Mateusz Maszczynski is a serving international flight attendant with experience…
British Airways has revealed more details about an “intensive” 12-month apprenticeship scheme that all new cabin crew joining the airline will be expected to complete from March 2019 onwards. In October, we exclusively revealed BA’s plan to train cabin crew as apprentices – a move which is also being copied by fellow London-based carrier Virgin Atlantic.
New joiners will continue to take part in a full-time initial entry course at BA’s training headquarters (known as the Global Learning Academy) near Heathrow Airport in West London before moving their learning to on the job training both in the air and on the ground.
The initial training course will involve safety and emergency procedures (SEP) in state of the art simulators, as well as advanced First Aid training and what BA describes as the “very best” customer service training – they must be doing something right, as they were recently awarded the ‘Best Cabin Crew in the UK’ at a prestigous industry event.
In fact, at a recent investors update conference, the chief executive of British Airways announced plans to extend the cabin crew initial course by an entire week to focus on customer service improvements.
For the following 11-months, probationary cabin crew will use a specially developed mobile app to track their progress as they continue on the job training, as well as gaining qualifications English, Maths and Digital skills.
When we first heard about BA’s plan to introduce an apprenticeship scheme we wondered whether this was a money saving exercise. After all, the British government actually provides funding for employers who hire apprentices – but British Airways says it was encouraged to set up the scheme as part of a government initiative to improve the number and quality of apprenticeships on offer.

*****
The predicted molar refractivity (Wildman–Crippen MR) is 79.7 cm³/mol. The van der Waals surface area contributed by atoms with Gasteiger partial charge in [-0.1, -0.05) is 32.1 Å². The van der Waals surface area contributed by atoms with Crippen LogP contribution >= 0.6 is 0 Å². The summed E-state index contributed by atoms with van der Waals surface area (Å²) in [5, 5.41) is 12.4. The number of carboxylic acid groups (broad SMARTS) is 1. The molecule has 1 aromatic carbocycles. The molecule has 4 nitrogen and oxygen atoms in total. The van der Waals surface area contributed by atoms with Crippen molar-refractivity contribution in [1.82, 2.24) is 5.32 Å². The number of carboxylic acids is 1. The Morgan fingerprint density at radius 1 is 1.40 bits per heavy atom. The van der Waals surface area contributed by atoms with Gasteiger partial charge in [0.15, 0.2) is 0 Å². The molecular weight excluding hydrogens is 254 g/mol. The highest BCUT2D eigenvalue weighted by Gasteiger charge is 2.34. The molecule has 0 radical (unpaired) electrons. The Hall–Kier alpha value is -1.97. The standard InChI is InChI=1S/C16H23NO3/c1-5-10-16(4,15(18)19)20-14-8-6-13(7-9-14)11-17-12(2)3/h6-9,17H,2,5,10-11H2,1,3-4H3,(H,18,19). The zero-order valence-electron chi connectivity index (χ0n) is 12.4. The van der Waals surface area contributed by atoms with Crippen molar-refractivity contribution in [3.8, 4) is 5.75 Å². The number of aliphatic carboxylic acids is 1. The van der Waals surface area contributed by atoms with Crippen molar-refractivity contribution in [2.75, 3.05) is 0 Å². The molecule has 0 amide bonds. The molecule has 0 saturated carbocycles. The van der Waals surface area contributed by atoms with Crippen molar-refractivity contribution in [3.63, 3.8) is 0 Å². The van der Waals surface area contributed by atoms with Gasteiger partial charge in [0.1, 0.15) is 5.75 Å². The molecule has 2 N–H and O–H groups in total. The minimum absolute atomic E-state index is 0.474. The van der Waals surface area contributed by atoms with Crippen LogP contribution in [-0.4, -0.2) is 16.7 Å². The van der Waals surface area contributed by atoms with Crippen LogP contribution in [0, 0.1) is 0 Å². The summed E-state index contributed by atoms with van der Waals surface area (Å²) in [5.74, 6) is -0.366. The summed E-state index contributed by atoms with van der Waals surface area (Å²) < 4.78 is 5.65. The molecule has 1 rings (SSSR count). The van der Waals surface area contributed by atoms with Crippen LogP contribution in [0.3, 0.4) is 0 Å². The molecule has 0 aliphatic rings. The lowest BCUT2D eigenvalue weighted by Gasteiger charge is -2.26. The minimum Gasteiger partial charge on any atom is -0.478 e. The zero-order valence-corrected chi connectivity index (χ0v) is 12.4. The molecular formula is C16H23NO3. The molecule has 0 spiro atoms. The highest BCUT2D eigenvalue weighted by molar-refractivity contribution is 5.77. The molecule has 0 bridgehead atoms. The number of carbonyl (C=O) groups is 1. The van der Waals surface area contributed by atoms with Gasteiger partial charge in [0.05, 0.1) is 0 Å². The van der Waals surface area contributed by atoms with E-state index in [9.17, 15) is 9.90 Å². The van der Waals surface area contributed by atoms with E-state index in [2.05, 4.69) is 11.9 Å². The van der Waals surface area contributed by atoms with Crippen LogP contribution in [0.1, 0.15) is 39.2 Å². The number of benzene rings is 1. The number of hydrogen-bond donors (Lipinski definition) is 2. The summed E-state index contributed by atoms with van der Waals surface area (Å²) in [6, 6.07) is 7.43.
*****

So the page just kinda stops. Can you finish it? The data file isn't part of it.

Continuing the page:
In fairness, the airline should know a thing or two about running apprenticeship schemes – British Airways has hired apprenticeships in lots of different fields including in engineering and ground-based customer service roles for many years. In a way, extending this to cabin crew makes sense.
So far, over 2,500 candidates have already applied to join British Airways as cabin crew in the airline’s latest round of recruitment. BA will be hiring around 2,000 new crew in 2019 and training courses will begin from March.
“We are looking for candidates who can offer exceptional customer service,” explained Nigel Jeremy, the airline’s Chief Learning Officer.
“The scheme has already proved to be extremely popular, and as we head towards our Centenary year in 2019, there couldn’t be a better time to join the airline.”
At the moment, the apprenticeship scheme looks like it will only be used for recruits with no previous cabin crew experience. A special fast-track course is expected to be used for recruits who have flown before.
Mateusz Maszczynski is a serving international flight attendant with experience at a major Middle East and European airline. Mateusz is passionate about the aviation industry and helping aspiring flight attendants achieve their dreams. Cabin crew recruitment can be tough, ultra-competitive and just a little bit confusing - Mateusz has been there and done that. He's got the low down on what really works.